Trump Can Withdraw from the Paris Agreement, but U.S. Cities, States, and Businesses Will Forge Ahead
President Trump has decided to turn his back on the Paris Agreement, making the United States the third non-signatory country, together with Nicaragua and Syria. This is a blow to the agreement and risks weakening international resolve beyond the United States. U.S. neighbors Canada and Mexico and allies in Europe and Japan have all condemned the decision. The leaders of Germany, France, and Italy released a joint statement of “regret” over the decision and “reaffirmed” commitment to move ahead with implementation. If other states do not follow Trump’s lead, the setback for international climate efforts might turn out to be more symbolic than real. But with political consequences for the United States.
China and Russia have already signaled that they will look to benefit from the power vacuum Washington is leaving, rather than follow Trump into exile. India’s energy minister also reaffirmed New Delhi’s commitment. Paradoxically, the biggest danger of Trump’s move will not be contagion, eroding global consensus to reduce emissions, but rather an erosion in the trustworthiness and power of the United States.
Goldman Sachs CEO Lloyd Blankfein clearly signaled that in his first-ever tweet: “Today's decision is a setback for the environment and for the U.S.'s leadership position in the world.” The cost to U.S. leadership is unambiguous, but if China and India work with the EU to implement the Paris agreement, the environmental setback will be less dramatic.
The other consequence of this decision for the United States is on implementation and environmental progress within the country itself. Here the picture is mixed. On the one hand, Trump and his GOP cabinet have been reversing and hollowing environmental protections and regulations since entering office, including through a number of executive actions reversing Obama-era climate policies. Thus, the government has been undermining implementation of the Paris Agreements from the get-go. On the other hand, the federal government is not the only powerful actor on climate policy — so de facto progress can continue, despite Washington’s example.
Now it will be up to U.S. city and state-level governments to play an active leadership role on the climate agenda, as many have already promised to do. Governors from 11 states and seventy-one U.S. mayors — both Democrat and Republican — penned an open letter to Trump urging him to embrace the Paris Agreement. These local leaders concluded that they were “prepared to forge ahead even in the absence of federal support.” Yesterday, in reaction to the decision, they reiterated their commitment in another powerful statement. “We will continue to lead…. If the President wants to break the promises made to our allies enshrined in the historic Paris Agreement, we’ll build and strengthen relationships around the world to protect the planet from devastating climate risks. The world cannot wait — and neither will we.”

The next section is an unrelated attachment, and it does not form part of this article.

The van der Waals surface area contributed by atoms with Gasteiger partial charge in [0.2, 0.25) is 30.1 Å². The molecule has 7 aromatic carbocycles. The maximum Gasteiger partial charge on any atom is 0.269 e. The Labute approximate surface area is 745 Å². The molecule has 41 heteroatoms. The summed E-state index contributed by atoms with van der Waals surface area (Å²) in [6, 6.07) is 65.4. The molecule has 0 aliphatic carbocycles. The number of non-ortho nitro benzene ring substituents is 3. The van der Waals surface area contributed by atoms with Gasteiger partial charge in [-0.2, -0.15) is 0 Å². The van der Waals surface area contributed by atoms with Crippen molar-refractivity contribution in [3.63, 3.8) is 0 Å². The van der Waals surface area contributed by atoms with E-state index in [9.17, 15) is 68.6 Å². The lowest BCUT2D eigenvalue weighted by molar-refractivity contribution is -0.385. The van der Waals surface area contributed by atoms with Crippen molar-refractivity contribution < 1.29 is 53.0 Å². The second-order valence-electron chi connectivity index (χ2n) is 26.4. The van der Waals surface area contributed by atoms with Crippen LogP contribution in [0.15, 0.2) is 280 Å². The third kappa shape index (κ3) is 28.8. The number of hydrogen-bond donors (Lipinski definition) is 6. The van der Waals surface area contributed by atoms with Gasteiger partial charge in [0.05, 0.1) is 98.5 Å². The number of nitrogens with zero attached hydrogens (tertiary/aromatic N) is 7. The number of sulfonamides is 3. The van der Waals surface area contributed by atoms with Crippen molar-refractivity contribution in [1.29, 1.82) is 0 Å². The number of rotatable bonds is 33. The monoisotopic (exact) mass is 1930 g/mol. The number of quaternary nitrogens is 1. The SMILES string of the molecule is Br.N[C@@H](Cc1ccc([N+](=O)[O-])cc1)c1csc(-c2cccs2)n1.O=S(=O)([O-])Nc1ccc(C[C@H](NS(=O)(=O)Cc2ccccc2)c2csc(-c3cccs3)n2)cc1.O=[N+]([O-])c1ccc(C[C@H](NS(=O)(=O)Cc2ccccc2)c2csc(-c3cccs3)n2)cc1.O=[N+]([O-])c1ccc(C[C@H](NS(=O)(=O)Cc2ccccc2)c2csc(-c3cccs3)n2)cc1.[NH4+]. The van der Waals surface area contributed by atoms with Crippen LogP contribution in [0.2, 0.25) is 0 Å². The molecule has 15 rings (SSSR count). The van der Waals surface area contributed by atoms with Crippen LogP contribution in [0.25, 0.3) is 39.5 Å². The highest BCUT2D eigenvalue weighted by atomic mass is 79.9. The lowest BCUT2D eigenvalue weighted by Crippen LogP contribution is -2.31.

Even outside of the Paris agreement, over 20 states have their own plans to reduce emissions and 6 U.S. states have signed up to monitoring schemes similar to the Paris arrangements (Connecticut and New York have already reduced emissions well below 1990 levels).
But cities, especially, are the crucial actors — and will continue to be. Aspen, Colorado; Greensburg, Texas; and Burlington, Vermont have already achieved 100 percent renewable energy. There are 23 other U.S. cities well on their way, from Rochester, Minnesota to San Diego, California.
The leading role of cities in advancing climate goals extends well beyond the United States. While nation states negotiated the Paris Agreement on climate change in 2015, 1000 mayors met in parallel at the Climate Summit for Local Leaders to pledge support for a transition toward 100 percent renewable energy.
Cities are home to more than fifty percent of the world’s population, consume more than two thirds of the world’s energy, emit more than eighty percent of CO2 emissions, and most are already exposed to climate change and disaster risk. The combination of vulnerability to the adverse effects of climate change and a predominant role in energy consumption mean that cities can and will be part of the climate solution. As Bill de Blasio, the mayor of New York City, said in May, “The Paris Accord was the biggest step forward we've taken in many years. It's unconscionable for the president to step away from it….But we'll take matters into our own hands.”
Cities’ climate resolutions, however, are not only driven by the stick. There are also plenty of carrots involved. In 2016, according to figures provided by the U.S. Department of Energy, energy-efficient appliances, buildings, solar, wind, and bioenergy were among U.S. employment sectors. The green economy is already populated by some 3.4 million jobs in the United States, as opposed to 2.9 in the fossil fuel industry. The many ways that the renewables industry benefits the U.S. economy were also voiced by Fortune 100 business leaders in another open letter to Trump.
The withdrawal of the United States from the Paris agreement is sad, and may yet provoke dangerous knock-on effects. But there is some consolation in the fact that even if the White House is abdicating its place as the shining city on the hill, cities, states and major stakeholders are ready to lead by example and rebuild international trust in the United States and its ability to deliver on climate goals.
The views expressed in GMF publications and commentary are the views of the author alone.